BUSINESSMAN and President-elect Luis Abinader will implement more of the same in the Dominican Republic despite ousting the ruling party in a stunning victory, an expert has told Redaction Politics.
The Dominican Liberation Party (PLD) had ruled for 20 of the past 24 years, but neither Gonzalo Castillo nor former President Leonel Fernández, who ran on the progressive People’s Force ticket, could come close to Abinader’s Modern Revolutionary Party (PRM) performance.
However, the Dominican Republic possesses some rather rare political qualities in terms of the Overton Window.
As The Economist stated this week, “although power transfers are rare, they do not necessarily bring change”.
We spoke to Ernesto Sagás, a professor of Ethnic Studies at Colorado State University, who told us not to “expect any major policy departures” from the outgoing PLD government.
He told Redaction Politics: “Abinader is a pro-business candidate who tried to ingratiate himself with the Trump administration by hiring Rudy Giuliani as a security consultant.
“In spite of Abinader’s pro-business attitude, the PRM is a mass party with thousands of followers eager to enjoy the perks of power.
“In other words, don’t expect any major policy departures. The two largest parties in the DR are patronage machines with little of their original ideology left in them.
“The PLD is no longer a national liberation movement and the PRM has nothing revolutionary in it.
“Both parties support economic growth based on a mostly neoliberal model that encourages foreign investment and tourism.
“Both parties are platforms for the personal advancement of electoral caudillos.
“And both parties are catch-all mass parties with vague platforms and little meaningful ideological differences. If Abinader is a progressive, so is Hillary Clinton or Joe Biden.”
Even if Abinader decides to enact some symbolic change – most likely on the nations’ two most pressing issues, crime and corruption – he may be stumped by the country’s political structure.
Professor Sagas said: “Regarding crime, he’ll have to clean house in the police and armed forces—and that’s a tall order.
“Regarding corruption, he’ll have to answer to the demands of thousands of followers that want jobs, contracts, and other perks. Plus, the Dominican Republic has historically had a very weak judicial power, so trying corrupt politicians will be hard.”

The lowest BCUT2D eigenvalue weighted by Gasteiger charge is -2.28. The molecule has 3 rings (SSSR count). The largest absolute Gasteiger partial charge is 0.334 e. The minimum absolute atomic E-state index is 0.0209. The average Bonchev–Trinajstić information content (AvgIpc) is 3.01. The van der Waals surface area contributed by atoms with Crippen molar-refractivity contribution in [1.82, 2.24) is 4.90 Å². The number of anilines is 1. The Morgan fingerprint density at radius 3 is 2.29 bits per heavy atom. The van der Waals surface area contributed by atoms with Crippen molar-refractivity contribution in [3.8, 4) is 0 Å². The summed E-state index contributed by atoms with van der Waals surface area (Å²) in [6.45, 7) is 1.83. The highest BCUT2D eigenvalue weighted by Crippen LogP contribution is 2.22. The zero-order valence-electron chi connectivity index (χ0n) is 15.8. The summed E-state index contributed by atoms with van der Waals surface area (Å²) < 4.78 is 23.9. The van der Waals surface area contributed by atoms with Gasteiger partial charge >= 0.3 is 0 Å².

But the situation in the Dominican Republic would not have been any different if the other parties, the PLD or the People’s Front, had won.
Fernández was able to insert himself into the race after his split from the PLD by running on a progressive ticket, but while in power, “styled himself as a Clinton-like figure and supported neoliberal policies.”
His race was more about personal ambition rather than ideology, Professor Sagas said, adding: “He, like most ex-presidents in the DR, wanted to become president again (and again).
“Now, he claims the role of kingmaker (having brought down the PLD that betrayed him), and he’ll try again in 2024 (now without Medina to block his path).
“The main mass parties in the DR ceased being ideological a long time ago.”
The PLD, while originally a leftist party based on national liberation, has transformed into a centrist, ‘big tent’ ticket, the professor claimed.
This election was a step too far for the party to maintain power, after corruption, voter fatigue and a botched attempt at constitutional reform plagued the PLD’s chances.
The coronavirus pandemic was the “last nail in the PLD’s coffin”, exposing “the government’s inefficiency in the midst of a major public health (and economic) crisis.”
Educated in the United States, all eyes will be on Abinader in his immediate response to the pandemic, but for now, electoral chaos appears to have been avoided – albeit with a bleak reminder of the lack of ideology present in the Dominican Republic’s mass parties.
Ernesto Sagás is a professor of Ethnic Studies at Colorado State University.
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